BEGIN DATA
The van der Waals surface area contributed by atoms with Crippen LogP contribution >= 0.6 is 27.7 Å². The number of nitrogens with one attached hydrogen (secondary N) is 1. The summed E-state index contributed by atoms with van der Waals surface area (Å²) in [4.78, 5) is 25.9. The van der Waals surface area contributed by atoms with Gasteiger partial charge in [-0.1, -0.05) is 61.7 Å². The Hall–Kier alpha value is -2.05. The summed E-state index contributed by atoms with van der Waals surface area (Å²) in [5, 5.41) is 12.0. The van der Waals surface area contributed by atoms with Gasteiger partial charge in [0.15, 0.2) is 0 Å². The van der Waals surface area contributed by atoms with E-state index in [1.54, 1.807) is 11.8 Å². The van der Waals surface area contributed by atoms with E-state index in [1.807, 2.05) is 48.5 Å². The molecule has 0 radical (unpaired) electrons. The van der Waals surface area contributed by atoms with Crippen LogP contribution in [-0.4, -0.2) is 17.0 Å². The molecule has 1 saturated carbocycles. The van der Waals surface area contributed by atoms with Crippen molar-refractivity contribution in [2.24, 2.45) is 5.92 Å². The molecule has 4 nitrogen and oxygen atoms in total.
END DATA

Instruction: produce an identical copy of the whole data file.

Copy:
The van der Waals surface area contributed by atoms with Crippen LogP contribution >= 0.6 is 27.7 Å². The number of nitrogens with one attached hydrogen (secondary N) is 1. The summed E-state index contributed by atoms with van der Waals surface area (Å²) in [4.78, 5) is 25.9. The van der Waals surface area contributed by atoms with Gasteiger partial charge in [-0.1, -0.05) is 61.7 Å². The Hall–Kier alpha value is -2.05. The summed E-state index contributed by atoms with van der Waals surface area (Å²) in [5, 5.41) is 12.0. The van der Waals surface area contributed by atoms with Gasteiger partial charge in [0.15, 0.2) is 0 Å². The van der Waals surface area contributed by atoms with E-state index in [1.54, 1.807) is 11.8 Å². The van der Waals surface area contributed by atoms with E-state index in [1.807, 2.05) is 48.5 Å². The molecule has 0 radical (unpaired) electrons. The van der Waals surface area contributed by atoms with Crippen LogP contribution in [-0.4, -0.2) is 17.0 Å². The molecule has 1 saturated carbocycles. The van der Waals surface area contributed by atoms with Crippen molar-refractivity contribution in [2.24, 2.45) is 5.92 Å². The molecule has 4 nitrogen and oxygen atoms in total.